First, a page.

Panobinostat

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Panobinostat
Panobinostat structure.svg
Systematic (IUPAC) name
(2E)-N-hydroxy-3-[4-({[2-(2-methyl-1H-indol-3-yl)ethyl]amino}methyl)phenyl]acrylamide
Clinical data
Trade names Farydak
Legal status
Routes of
administration
Oral
Pharmacokinetic data
Bioavailability 21%[1]
Protein binding 90%[1]
Metabolism CYP3A (40%), CYP2D6, CYP2C19[1]
Biological half-life 37 hours[1]
Excretion Fecal (44–77%), renal (29–51%)[1]
Identifiers
CAS Registry Number 404950-80-7 YesY
ATC code L01XX42
PubChem CID: 6918837
IUPHAR/BPS 7489
ChemSpider 5294028 N
UNII 9647FM7Y3Z YesY
KEGG D10019 N
ChEBI CHEBI:85990 YesY
Chemical data
Formula C21H23N3O2
Molecular mass 349.42622 g/mol
 N (what is this?)  (verify)

Panobinostat (LBH-589, trade name Farydak) is a drug developed by Novartis for the treatment of various cancers. It is a hydroxamic acid[2] and acts as a non-selective histone deacetylase inhibitor (pan-HDAC inhibitor).[3]

On 23 February 2015 it received FDA accelerated approval for use in patients with multiple myeloma who had received at least 2 previous treatments, including bortezomib and an immunomodulatory agent."[4] after clinical trials.[5]

Clinical trials[edit]

As of August 2012, it is being tested against Hodgkin's Lymphoma, cutaneous T cell lymphoma (CTCL)[6] and other types of malignant disease in Phase III clinical trials, against myelodysplastic syndromes, breast cancer and prostate cancer in Phase II trials, and against chronic myelomonocytic leukemia (CMML) in a Phase I trial.[7][8]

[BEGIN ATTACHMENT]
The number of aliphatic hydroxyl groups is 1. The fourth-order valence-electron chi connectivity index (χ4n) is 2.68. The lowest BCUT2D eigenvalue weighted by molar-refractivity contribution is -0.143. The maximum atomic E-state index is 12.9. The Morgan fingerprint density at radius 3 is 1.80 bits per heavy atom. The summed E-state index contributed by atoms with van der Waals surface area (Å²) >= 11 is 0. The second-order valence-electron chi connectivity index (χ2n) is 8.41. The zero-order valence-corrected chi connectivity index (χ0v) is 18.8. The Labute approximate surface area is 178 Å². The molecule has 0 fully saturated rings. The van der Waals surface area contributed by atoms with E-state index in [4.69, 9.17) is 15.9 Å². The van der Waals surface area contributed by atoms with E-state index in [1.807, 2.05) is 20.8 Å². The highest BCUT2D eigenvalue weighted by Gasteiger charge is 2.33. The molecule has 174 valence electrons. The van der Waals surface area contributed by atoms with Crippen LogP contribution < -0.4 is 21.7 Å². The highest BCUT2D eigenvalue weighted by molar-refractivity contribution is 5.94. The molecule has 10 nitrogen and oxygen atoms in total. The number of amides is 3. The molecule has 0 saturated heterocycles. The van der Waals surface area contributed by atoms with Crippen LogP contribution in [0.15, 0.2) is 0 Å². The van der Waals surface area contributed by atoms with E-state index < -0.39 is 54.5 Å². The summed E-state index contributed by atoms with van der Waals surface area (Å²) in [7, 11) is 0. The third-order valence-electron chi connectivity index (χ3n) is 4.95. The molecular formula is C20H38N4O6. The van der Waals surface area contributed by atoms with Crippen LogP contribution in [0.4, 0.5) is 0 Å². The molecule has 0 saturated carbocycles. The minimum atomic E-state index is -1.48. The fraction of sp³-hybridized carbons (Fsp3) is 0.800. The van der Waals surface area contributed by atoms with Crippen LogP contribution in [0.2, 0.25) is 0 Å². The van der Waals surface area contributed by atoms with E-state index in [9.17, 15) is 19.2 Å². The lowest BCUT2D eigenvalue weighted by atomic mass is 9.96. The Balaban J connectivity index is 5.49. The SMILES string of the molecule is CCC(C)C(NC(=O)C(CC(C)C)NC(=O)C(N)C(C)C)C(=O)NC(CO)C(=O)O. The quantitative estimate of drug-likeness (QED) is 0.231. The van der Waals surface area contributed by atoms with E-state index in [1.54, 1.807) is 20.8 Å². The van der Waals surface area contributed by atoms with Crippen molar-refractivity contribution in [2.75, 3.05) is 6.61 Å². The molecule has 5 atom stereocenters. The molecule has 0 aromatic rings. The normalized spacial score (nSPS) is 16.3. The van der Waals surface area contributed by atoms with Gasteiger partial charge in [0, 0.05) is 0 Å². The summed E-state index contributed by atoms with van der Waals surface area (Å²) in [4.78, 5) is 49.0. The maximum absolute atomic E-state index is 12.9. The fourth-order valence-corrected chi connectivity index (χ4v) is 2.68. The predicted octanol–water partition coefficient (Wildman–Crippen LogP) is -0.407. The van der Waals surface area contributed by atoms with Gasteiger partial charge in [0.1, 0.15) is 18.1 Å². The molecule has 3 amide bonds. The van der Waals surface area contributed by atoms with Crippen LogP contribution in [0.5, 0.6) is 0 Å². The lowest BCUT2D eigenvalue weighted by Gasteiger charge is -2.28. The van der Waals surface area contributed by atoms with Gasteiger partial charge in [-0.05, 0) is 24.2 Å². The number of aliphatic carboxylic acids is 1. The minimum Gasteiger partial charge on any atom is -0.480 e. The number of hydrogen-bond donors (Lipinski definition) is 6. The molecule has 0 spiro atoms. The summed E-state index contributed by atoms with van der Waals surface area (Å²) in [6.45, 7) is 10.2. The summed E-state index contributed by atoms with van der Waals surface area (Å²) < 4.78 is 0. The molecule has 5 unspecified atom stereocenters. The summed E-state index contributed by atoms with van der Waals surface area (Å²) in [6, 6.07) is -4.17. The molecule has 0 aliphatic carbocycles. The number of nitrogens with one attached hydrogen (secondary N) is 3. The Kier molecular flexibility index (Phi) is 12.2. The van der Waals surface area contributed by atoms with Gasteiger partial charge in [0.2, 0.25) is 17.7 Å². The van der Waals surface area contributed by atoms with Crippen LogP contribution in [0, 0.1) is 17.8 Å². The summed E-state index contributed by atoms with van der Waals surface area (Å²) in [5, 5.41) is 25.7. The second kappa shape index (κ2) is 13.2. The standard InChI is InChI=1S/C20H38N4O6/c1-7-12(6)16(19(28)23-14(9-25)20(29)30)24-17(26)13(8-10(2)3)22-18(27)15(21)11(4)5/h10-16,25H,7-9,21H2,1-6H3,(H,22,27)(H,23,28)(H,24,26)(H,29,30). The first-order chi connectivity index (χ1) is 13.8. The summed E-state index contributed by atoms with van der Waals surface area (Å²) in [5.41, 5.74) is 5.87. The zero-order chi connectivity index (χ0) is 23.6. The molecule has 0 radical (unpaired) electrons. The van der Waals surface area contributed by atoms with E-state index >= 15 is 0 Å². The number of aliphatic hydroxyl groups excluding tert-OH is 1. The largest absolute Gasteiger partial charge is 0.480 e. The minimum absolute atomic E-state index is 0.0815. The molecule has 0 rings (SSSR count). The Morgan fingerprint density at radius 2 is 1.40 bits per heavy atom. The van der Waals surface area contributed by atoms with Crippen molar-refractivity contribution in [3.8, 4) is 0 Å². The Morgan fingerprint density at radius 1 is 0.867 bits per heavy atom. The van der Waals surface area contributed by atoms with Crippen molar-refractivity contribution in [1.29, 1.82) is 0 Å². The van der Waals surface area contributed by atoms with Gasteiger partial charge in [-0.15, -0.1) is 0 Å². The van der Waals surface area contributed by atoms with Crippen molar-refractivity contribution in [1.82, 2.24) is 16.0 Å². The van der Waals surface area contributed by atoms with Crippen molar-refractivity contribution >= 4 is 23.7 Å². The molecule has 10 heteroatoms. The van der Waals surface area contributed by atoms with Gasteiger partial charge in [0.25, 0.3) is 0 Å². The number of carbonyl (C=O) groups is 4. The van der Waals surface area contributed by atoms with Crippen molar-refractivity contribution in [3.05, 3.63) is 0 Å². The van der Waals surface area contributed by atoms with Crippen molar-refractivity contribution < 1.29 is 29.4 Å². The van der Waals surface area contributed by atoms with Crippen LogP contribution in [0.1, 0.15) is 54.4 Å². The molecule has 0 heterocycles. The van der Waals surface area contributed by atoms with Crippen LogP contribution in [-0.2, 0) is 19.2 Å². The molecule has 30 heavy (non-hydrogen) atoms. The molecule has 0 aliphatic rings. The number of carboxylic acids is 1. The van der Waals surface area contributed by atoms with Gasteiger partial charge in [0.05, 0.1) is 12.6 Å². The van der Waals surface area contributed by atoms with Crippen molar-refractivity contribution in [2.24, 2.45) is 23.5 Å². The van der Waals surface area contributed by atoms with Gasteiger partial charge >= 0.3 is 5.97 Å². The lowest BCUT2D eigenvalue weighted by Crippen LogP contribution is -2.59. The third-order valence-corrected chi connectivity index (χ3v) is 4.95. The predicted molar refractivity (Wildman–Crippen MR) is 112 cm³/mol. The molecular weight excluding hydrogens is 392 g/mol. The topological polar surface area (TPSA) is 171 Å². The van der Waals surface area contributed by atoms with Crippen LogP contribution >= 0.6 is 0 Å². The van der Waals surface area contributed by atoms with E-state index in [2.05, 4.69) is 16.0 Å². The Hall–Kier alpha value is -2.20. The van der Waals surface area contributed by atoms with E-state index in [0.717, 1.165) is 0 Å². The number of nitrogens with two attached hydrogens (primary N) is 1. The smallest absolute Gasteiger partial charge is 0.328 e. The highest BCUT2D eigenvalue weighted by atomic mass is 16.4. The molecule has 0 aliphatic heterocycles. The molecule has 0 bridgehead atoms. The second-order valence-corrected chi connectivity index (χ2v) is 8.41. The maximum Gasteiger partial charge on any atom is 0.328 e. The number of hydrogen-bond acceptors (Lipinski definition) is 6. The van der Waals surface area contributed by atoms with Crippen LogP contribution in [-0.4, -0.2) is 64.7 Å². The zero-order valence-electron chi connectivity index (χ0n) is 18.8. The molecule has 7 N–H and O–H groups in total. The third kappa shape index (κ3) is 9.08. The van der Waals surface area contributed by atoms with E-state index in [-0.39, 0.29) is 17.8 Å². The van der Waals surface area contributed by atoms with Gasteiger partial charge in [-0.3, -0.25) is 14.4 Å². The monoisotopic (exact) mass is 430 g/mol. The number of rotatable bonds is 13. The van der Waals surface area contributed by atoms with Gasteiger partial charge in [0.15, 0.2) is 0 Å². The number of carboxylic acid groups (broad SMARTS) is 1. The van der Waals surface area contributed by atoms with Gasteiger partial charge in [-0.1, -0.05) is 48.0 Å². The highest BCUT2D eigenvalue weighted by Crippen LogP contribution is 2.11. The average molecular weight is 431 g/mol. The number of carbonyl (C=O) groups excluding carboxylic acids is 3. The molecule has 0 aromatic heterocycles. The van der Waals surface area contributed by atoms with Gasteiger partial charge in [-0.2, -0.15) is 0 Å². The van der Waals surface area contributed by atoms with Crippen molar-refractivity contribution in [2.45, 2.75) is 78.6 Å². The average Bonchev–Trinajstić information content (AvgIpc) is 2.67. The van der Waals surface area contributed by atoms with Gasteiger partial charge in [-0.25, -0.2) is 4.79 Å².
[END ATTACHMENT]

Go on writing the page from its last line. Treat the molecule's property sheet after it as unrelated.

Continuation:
As of 2014 Panobinostat is being used in a Phase I/II clinical trial that aims at curing AIDS in patients on highly active antiretroviral therapy (HAART). In this technique, panobinostat is used to drive the HIV DNA out of the patient's DNA, in the expectation that the patient's immune system in combination with HAART will destroy it.[9][10] [11]

Preclinical studies[edit]

Panobinostat has been found to synergistically act with sirolimus to kill pancreatic cancer cells in the laboratory in a Mayo Clinic study. In the study, investigators found that this combination destroyed up to 65 percent of cultured pancreatic tumor cells. The finding is significant because the three cell lines studied were all resistant to the effects of chemotherapy – as are many pancreatic tumors.[12]

Panobinostat has also been found to significantly increase in vitro the survival of motor neuron (SMN) protein levels in cells of patients suffering from spinal muscular atrophy.[13]

Panobinostat was able to selectively target triple negative breast cancer (TNBC) cells by inducing hyperacetylation and cell cycle arrest at the G2-M DNA damage checkpoint; partially reversing the morphological changes characteristic of breast cancer cells.[14]

Panobinostat, along with other HDAC inhibitors, is also being studied for potential to induce virus HIV-1 expression in latently infected cells and disrupt latency. These resting cells are not recognized by the immune system as harboring the virus and do not respond to antiretroviral drugs.[15]